Sometimes, your most important goal is to be able to write at all. Anything that helps you achieve that goal is worth doing. If you start falling into the spiral of negative self-talk, you may be able to sometimes slow or halt it by asking, “Does saying these things to myself help me write more or better or at all?” Depression often disguises itself as practicality (e.g., “You have to admit your writing is terrible in order to write better” followed by hours and hours of misery over your writing ostensibly being terrible and no actual analysis of its flaws or possible improvements), but it is always the enemy of achievement. If yelling at yourself to write does not actually lead to you writing, then your goal of writing requires you to stop yelling at yourself. Putting “My goal is to write” on a card taped over your computer monitor (or cross-stitching it to hang on the wall, or writing it on the back of your hand, or whatever you like) can help you to stay focused on that, and to challenge the depression-thoughts that claim to be pushing you forward but actually hold you back.

Give yourself permission to start things and not finish them. You don’t have to finish stories to be a writer, or to be a good writer. It sounds like you’re really focused on the idea of finishing stories, and when you don’t finish them, that’s a depression trigger. But every writer I know has tons of unfinished stories, and it’s absolutely okay if you do too. (I have some going back nearly 30 years, including an epic fantasy series for which I did a wiki’s worth of worldbuilding, wrote a handful of chapters and scenes, and then… stopped. Maybe I’ll get back to it someday; maybe not.)

You have an outline for twenty chapters, and three chapters written. That’s fantastic! Those are two big accomplishments! What if, instead of tossing out what you’ve achieved, you thought of it as being set aside to come back to later? What if it just isn’t finished yet?

You’re full of ideas. You’re going to keep generating ideas your whole life. You won’t turn every idea into a project, and you won’t finish every project you start. There will also be some projects you start and realize you’re not ready for, so you set them aside and come back to them later when you’ve leveled up. If you can accept that as part of the writing life, I think you will have a much easier time of it.

 

Somewhere around now, you may be thinking that this sounds like being too easy on yourself, and if you don’t get mad at yourself over your failures then you’ll never learn to succeed. But kindness is certainly not antithetical to accomplishment. I’ve put in a fair bit of time as a teacher, a parent, and a manager, and one thing that’s consistent across all three disciplines is that you get more and better achievement by building structure that accommodates generosity. I’d do that anyway because I think kindness and generosity are ethical obligations on the part of those with more power, but there’s genuinely no conflict between ethics and practicality. (And abundant research supports this.)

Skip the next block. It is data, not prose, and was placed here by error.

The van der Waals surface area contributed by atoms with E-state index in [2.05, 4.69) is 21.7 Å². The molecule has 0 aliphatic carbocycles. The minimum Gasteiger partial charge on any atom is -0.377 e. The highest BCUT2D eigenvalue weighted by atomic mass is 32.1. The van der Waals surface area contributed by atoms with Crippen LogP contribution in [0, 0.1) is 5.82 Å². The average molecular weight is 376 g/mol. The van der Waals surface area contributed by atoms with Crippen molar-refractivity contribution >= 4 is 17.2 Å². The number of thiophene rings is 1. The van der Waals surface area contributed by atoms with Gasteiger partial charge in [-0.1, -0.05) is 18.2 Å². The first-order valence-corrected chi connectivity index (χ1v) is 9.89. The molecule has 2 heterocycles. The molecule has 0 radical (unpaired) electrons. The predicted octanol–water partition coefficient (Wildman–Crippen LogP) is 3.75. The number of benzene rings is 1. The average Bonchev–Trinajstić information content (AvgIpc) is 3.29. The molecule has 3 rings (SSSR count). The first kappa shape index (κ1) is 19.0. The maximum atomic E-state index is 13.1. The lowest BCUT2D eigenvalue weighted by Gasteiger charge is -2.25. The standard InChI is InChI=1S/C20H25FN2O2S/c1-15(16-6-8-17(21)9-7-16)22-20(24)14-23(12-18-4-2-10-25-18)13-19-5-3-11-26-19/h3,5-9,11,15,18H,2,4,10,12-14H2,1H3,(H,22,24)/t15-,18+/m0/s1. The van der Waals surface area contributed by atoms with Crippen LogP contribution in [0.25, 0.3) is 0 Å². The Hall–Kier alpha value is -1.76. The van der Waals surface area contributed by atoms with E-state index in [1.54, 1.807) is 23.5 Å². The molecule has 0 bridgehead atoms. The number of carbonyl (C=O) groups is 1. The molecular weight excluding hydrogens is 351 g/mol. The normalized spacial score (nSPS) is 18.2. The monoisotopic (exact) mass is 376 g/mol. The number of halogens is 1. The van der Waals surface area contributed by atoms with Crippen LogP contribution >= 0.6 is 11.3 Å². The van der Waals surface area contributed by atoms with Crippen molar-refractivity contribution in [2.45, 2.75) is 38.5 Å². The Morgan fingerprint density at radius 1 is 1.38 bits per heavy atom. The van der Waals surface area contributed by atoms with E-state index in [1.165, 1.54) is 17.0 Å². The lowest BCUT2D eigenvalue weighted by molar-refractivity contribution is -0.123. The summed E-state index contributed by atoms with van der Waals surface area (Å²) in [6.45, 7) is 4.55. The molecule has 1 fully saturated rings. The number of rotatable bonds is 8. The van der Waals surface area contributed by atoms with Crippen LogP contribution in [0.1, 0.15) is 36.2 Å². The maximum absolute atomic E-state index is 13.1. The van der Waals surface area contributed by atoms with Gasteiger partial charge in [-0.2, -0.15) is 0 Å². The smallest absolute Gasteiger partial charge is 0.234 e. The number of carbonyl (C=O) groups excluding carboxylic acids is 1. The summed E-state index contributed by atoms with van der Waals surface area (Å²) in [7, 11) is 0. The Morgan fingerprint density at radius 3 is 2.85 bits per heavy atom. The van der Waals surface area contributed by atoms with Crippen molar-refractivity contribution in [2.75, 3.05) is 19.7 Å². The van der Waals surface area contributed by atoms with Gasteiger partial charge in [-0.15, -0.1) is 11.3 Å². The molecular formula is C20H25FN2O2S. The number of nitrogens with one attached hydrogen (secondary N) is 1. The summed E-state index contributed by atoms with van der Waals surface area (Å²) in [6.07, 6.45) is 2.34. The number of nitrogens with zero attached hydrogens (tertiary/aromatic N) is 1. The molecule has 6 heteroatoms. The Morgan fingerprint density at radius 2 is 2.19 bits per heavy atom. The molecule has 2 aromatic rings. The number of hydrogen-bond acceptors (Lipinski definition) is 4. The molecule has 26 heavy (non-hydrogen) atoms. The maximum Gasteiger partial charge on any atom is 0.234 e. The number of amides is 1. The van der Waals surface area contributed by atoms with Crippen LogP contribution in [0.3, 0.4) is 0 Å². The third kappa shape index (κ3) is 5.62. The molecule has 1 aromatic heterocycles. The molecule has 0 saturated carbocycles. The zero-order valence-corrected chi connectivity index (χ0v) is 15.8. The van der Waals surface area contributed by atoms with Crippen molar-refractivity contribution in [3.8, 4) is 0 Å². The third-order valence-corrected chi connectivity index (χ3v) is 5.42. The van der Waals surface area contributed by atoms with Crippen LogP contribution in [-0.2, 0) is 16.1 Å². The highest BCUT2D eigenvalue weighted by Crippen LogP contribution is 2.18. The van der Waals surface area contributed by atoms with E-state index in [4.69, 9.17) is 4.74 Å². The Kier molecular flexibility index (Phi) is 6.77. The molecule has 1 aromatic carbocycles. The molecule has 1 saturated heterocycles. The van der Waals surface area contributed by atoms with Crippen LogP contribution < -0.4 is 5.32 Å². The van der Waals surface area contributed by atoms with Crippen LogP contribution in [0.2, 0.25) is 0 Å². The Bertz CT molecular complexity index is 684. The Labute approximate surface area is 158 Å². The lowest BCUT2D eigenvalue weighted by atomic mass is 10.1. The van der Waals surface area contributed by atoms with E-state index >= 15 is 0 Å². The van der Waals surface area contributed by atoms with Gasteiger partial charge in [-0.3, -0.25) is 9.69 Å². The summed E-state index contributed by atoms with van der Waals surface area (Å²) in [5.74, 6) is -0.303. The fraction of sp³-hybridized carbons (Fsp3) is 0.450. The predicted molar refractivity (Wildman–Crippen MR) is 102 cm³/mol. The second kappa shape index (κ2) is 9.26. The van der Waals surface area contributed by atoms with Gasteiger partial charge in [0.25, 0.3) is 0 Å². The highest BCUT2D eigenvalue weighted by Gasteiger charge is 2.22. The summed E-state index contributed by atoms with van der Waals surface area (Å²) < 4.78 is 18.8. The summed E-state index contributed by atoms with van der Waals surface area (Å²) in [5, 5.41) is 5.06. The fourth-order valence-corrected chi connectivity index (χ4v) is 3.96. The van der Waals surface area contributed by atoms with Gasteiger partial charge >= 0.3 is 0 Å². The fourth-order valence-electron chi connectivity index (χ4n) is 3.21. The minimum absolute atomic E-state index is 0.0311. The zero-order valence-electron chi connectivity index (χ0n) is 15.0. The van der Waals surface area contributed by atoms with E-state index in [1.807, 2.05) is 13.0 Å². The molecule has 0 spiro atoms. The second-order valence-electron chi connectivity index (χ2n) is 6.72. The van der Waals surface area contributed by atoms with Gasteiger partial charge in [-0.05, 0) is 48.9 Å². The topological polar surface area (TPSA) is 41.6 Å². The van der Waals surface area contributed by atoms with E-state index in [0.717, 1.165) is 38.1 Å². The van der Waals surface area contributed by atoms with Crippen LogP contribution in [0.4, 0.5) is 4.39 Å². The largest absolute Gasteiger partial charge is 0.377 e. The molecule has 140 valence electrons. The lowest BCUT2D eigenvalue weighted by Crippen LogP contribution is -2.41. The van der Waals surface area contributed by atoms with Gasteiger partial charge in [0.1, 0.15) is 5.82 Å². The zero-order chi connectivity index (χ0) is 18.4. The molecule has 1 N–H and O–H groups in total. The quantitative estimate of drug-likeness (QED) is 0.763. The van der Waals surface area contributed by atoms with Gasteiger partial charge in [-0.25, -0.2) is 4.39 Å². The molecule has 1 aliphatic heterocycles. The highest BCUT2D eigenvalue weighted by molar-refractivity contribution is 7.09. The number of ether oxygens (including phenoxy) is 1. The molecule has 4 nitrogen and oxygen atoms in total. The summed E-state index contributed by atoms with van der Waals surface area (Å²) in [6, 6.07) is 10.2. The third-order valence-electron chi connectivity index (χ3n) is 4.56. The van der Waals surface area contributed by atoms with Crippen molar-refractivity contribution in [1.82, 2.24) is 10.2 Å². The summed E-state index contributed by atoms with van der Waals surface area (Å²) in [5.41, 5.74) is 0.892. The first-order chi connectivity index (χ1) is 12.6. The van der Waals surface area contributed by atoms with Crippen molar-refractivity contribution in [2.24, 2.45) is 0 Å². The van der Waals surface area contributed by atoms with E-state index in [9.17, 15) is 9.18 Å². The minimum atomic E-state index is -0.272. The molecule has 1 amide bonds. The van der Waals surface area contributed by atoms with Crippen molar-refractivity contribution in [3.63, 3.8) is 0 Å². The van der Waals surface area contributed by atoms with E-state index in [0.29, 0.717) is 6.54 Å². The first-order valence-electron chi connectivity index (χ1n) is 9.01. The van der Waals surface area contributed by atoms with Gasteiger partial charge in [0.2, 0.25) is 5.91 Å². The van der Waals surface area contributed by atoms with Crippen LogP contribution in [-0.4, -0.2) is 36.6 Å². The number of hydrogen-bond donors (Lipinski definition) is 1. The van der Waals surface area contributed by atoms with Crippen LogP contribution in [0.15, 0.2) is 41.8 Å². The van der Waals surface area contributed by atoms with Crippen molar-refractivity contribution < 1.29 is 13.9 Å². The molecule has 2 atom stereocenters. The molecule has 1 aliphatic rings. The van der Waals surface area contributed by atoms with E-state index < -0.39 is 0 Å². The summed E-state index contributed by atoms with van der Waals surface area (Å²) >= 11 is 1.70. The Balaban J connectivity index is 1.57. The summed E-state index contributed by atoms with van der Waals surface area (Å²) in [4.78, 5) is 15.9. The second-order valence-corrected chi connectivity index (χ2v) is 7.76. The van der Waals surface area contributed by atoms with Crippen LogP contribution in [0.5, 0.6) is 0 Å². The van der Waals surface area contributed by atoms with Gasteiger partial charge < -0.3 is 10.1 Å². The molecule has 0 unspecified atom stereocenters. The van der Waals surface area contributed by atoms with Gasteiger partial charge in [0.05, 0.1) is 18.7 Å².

You wrote to me because you want to write. You love what you’ve written. You enjoy writing. You are ambitious in your writing. These things are already true. You don’t need to browbeat yourself into writing; the longing to write exists within you and strongly motivates you. Your task is to support and cherish that longing, and to find ways to liberate it from the tangle of negative thoughts and painful feelings and destructive habits. It will be hard, and it will be slow, but you can find ways, as you have found ways all along to pursue this thing that is so very important to you.

Depression is a pack of lies layered over the core truth that you are a writer. You will keep having ideas, and you will keep writing stories based on those ideas. Even the truly awful and debilitating experience of mental illness cannot destroy or suppress your deep and powerful drive to write. That is amazing, and you are amazing.

Keep leaning on Team You, and keep writing. You can do this. I believe in you.

Best wishes,

Story Nurse

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One thought on “#106: Writing Through Depression

  1. I just wanted to add that most writers, even ones without depression and anxiety have similar doubts about their latest works — no matter how many they’ve started.

    There’s a regular mantra that “rough drafts are supposed to suck”, basically insinuating that you’re getting the ideas out and you can go back and either rewrite or polish it later. For me, who is incredibly plot oriented, this helps. My drive to know what happens next (or how it happens, if I have a plan) overcomes my doubts about the quality of my writing.

    Now, knowing when to stop editing? Getting it right and then stopping editing? I haven’t figured that one out yet.